In hindsight today, we can see the very prophetic nature of his words.

One Justice spoke up. The other six went along with the prevailing thought of the day.

Today I wonder how the landscape of our history would have changed if just three other Justices on the bench engaged a little bit deeper with the checks in their soul in the moment… if just three others had the courage to side with Harlan?

This is yet again another example where the silence of a few contributed to the harm of many.

When we today see injustice or inequality, do we speak up? Are we so afraid of our social status and standing that we remain in the shadows… when our neighbor is dependant on our voice to change the cultural tide?


Remembering Thomas Moss, 1892

The story of Thomas Moss is one I’m convinced everyone needs to hear.

It was March of 1892, the year when lynchings in the South were at an all-time high. The number of lynchings for a single year would never be higher than in 1892.

Thomas Moss was a highly respected postman within the black community of Memphis, Tennessee. Seeing an opportunity for some healthy competition, he started a grocery store called the People’s Grocery. The problem was, it was across the street from another grocery store, one owned by a white man named William Barrett. The effect this had on his customer base enraged Barrett to the point that he hired some off-duty deputy sheriffs to vandalize and destroy the store. Moss and two of his friends, Calvin McDowell and Henry Stewart, not knowing who they were dealing with, resisted the attack and before long, a gun battle broke out, wounding several of the deputies. As a result, Moss, his two friends, and 100 other black supporters were arrested. A few nights later, Moss, McDowell, and Stewart were dragged out of their cells, taken to a deserted railroad yard, and shot to death.

No trial.
No witnesses.

One of the reasons this particular account is so significant is that Thomas Moss was a friend of the now famous Ida B. Wells. Like many middle-class African-Americans, she had believed the myth that only low-income blacks were lynched for heinous crimes. Wells now couldn’t escape the fact that even innocent middle-class black people could be targets. As a result, this event sent Ida B. Wells on a crusade to lift the carpet of these lynchings up and expose them for what they really were.

The prevailing narrative of the day used to spread fear was that these lynchings were a means to “protect white women from rape” and that avenging a wrong by lynching was “manly”.

I found this chilling quote from Rebecca Latimer Felton, a former slave owner and women’s rights activist: “When there’s not enough religion in the pulpit… then I say lynch. Lynch a thousand times a week if necessary.”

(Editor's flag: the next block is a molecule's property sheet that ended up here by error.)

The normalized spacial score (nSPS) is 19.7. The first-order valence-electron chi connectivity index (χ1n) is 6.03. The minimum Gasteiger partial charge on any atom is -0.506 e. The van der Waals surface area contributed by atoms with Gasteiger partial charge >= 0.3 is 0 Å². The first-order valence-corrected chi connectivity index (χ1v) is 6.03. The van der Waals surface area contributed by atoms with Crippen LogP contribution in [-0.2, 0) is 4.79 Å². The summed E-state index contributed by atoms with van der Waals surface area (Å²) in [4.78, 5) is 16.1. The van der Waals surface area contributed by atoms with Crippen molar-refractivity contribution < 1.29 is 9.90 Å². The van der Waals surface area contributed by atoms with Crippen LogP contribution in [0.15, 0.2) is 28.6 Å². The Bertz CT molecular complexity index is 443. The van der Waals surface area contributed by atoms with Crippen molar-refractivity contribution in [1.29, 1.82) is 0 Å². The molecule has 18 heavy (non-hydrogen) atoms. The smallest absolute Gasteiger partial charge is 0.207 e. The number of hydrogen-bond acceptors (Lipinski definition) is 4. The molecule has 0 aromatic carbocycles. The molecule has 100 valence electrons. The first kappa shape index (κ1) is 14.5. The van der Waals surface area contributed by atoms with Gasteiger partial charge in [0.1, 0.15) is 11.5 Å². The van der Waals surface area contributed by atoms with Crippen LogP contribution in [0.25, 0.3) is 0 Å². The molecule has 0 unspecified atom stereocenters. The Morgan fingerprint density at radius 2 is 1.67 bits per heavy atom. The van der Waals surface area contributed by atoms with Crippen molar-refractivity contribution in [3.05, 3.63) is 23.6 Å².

I realize this is hard to look at. But it’s so important that we not ignore it. Just as it’s important to visit the Holocaust Museum and remember the horrific events in the concentration camps of Nazi Germany, it’s important that we remember what occurred just a few generations ago.

Depending on the historian, there were nearly 5,000 recorded lynchings between 1882-1968, 73% of which were of African-Americans. It’s important to note that these are the number of RECORDED lynchings. There were many more that never hit the record books.

These lynchings ranged from simple, quiet events with only a few people present, to large festivals with huge crowds of spectators. Admission by ticket was not uncommon.

People were coming out to these LIKE A FREAKIN’ MOVIE ON FRIDAY NIGHT.

It disgusts me to even write that.

Yale Professor, Jonathan Holloway said, “In its own grotesque way, slavery afforded a level of protection for blacks. It certainly wasn’t there after emancipation. Of course, that is not a defense of slavery, but that is just sort of an element to consider in this equation.”

If you go to the link below, you can see a collection of postcards with actual pictures from some of these lynching festivals collected by James Allen. They are hard to look at, but I want to encourage you to do so.

About these images, historian Leon F. Litwack wrote: “The photographs stretch our credulity, even numb our minds and senses to the full extent of the horror, but they must be examined if we are to understand how normal men and women could live with, participate in, and defend such atrocities, even reinterpret them so they would not see themselves or be perceived as less than civilized. The men and women who tortured, dismembered, and murdered in this fashion understood perfectly well what they were doing and thought of themselves as perfectly normal human beings. Few had any ethical qualms about their actions. This was not the outburst of crazed men or uncontrolled barbarians but the triumph of a belief system that defined one people as less human than another.”

That last line is really, really important.

“This was … the triumph of a belief system that defined one people as less human than another.”

As if the horrors of slavery weren’t enough, the lynchings of the 1880’s through the 1960’s again and again and again told the African-American community that their lives didn’t matter.




Ida B. Wells

This woman.

Overflowing with holy discontent.
Emboldened with a contagious fury for justice.
Unwilling to sit idly by while injustice got the last word.

Ida B. Wells.

Without fear of her own well-being, she broke the silence and helped the world see the disparity that existed between the perception of lynchings in the late 1800’s, and the horrific reality of what was actually occurring.

And she wouldn’t stop sharing it until she had no more breath with which to share.

I have learned much from this incredible woman, and I deeply admire her courage and resolve.



Strange Fruit

Every American should know this song, because its inspiration is (sadly) part of #OurHistory.

Southern trees bear strange fruit,
Blood on the leaves and blood at the root,
Black bodies swinging in the southern breeze,